"I go through all that, and his gun isn't even loaded."
- Jerk with a Heart of Gold: Wilson, who aside from being a world class asshole and murderer, actually does his best to help the people trapped in the station. Also Wells, who is snippy and snarky but has his heart in the right place.
- It's Quiet... Too Quiet
- Karma Houdini: A sizable number of the gangbangers flee into the night when the cops show up, and the latter don't seem to give chase or even notice.
- Kick the Dog: The bad guys not only shoot an ice cream truck driver, but also shoot a little girl in the chest after she comes back to complain that he gave her the wrong ice cream, marking this lot as even worse than the other gangs of the city. Worse, the shooter does it as an afterthought.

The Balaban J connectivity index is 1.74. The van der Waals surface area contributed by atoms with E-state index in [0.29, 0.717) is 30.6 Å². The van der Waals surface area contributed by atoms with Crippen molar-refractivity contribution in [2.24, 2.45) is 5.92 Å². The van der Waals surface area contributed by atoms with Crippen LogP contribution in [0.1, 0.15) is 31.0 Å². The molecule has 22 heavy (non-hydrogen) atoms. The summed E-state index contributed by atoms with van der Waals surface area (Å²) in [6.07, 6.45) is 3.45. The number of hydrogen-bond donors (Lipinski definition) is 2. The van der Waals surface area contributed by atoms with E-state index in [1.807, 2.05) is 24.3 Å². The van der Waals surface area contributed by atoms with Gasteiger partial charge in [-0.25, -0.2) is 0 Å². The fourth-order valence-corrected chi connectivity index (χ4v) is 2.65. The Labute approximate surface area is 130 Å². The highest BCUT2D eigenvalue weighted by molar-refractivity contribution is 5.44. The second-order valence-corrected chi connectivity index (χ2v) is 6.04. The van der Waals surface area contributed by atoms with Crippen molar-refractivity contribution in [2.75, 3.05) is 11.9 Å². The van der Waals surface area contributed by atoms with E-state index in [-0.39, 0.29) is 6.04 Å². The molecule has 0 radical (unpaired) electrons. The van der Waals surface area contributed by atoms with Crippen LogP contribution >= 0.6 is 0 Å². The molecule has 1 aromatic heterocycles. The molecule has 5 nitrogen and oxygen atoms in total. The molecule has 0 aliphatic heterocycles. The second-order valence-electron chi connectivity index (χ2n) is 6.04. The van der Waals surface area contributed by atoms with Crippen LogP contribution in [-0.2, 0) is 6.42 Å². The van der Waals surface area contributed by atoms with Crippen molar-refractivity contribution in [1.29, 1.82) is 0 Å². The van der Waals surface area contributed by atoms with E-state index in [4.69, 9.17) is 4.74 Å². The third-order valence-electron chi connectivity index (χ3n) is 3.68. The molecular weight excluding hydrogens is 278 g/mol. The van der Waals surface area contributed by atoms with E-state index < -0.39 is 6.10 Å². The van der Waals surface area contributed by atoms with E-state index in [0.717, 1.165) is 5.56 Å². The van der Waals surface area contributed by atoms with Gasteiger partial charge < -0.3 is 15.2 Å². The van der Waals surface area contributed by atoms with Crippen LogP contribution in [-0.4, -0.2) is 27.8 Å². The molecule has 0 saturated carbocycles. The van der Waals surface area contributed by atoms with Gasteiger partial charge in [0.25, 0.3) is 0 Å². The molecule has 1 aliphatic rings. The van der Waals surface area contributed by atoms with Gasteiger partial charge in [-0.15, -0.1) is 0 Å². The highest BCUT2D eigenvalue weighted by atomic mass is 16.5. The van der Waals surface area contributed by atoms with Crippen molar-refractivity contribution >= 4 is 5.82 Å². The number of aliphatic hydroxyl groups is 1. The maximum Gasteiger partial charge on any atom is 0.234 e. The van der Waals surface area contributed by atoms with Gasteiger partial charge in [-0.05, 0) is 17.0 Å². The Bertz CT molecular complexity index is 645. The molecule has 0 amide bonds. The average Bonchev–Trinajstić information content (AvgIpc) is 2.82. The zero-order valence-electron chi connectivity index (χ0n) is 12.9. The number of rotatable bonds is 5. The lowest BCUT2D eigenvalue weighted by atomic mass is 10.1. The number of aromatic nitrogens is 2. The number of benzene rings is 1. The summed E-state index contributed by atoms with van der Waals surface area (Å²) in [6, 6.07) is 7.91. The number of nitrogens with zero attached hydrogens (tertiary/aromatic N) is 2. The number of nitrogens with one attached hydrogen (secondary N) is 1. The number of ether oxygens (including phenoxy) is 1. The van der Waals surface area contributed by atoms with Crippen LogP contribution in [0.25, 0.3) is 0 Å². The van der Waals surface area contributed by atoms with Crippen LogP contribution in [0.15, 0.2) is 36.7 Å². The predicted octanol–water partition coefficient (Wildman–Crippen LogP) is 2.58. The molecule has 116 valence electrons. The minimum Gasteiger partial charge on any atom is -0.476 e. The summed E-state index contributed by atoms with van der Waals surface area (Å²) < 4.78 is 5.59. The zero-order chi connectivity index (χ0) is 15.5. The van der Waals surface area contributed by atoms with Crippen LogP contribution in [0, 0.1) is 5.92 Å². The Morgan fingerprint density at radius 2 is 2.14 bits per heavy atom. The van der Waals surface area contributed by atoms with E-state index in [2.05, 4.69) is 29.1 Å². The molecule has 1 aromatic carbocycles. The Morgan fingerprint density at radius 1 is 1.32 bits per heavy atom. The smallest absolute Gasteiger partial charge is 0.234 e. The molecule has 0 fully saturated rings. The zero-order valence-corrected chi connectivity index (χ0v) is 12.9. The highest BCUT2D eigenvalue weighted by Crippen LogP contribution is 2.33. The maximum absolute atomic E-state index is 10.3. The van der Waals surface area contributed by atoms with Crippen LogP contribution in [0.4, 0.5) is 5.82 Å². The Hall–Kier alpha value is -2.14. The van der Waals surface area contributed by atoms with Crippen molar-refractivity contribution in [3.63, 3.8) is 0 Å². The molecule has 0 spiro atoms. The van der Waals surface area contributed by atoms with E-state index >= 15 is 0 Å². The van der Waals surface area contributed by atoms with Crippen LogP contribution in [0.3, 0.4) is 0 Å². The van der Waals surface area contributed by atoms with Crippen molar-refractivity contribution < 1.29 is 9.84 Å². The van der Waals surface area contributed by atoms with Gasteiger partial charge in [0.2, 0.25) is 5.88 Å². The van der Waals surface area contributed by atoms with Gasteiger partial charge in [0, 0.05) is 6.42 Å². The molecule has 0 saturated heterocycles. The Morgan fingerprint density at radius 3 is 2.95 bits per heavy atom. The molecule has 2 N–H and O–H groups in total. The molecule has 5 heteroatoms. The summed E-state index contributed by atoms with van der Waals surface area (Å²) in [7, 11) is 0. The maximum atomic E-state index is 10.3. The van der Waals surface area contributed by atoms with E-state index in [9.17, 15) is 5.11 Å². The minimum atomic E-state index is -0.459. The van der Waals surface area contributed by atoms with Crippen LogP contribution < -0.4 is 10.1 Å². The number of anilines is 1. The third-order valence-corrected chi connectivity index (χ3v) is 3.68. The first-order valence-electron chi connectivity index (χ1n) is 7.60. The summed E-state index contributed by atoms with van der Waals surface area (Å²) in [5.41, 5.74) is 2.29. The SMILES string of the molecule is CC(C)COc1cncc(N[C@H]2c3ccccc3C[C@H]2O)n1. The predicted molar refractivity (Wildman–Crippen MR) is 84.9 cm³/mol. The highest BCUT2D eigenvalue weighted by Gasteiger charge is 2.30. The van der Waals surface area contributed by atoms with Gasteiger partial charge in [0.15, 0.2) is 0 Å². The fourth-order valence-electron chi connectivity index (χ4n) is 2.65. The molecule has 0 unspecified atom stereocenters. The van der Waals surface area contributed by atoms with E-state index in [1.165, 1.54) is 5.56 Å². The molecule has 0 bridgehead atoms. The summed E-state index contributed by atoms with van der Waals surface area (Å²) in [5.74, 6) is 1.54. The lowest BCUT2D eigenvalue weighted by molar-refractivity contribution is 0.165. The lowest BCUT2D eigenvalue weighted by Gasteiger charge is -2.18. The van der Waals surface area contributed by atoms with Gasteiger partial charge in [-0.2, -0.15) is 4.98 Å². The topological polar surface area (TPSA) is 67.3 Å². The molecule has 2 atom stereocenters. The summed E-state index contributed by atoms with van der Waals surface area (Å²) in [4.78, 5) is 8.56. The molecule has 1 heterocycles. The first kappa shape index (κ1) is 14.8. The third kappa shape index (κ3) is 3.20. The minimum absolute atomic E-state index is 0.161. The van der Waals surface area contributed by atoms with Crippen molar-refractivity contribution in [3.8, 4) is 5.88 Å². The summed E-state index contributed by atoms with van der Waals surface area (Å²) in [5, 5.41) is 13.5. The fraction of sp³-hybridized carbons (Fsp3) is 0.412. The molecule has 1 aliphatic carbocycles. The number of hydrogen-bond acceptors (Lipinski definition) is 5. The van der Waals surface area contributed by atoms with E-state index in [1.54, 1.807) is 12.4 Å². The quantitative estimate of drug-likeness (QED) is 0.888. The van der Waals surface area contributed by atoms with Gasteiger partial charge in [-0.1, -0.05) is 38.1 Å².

- Kill It with Fire: The climax has Bishop rigging an acetylene tank and shooting it with a rifle to torch up a bunch of gangbangers in the precinct basement.
- New Old West: This was, after all, inspired by Rio Bravo.
- Nursery Rhyme: Wells and Wilson play an altered version of "Potatoes" to see who goes on a suicide run to get help.
- Offhand Backhand: "I wanted vanilla twist!"
- Oh Crap: Several:
- When the defenders in the station see the first wave of gang members coming across the parking lot.
- In a fit of desperation, Bishop throws a Wilson a loaded shotgun. After Wilson blows away several gang members coming through a door, he turns back to look at Bishop, who looks back with the stunned realization he just gave a convicted murderer a loaded weapon.
- Wells, when he hears about "the Cholo."
- The patrol officers when they discover the source of the "rain" drops on their rooftop.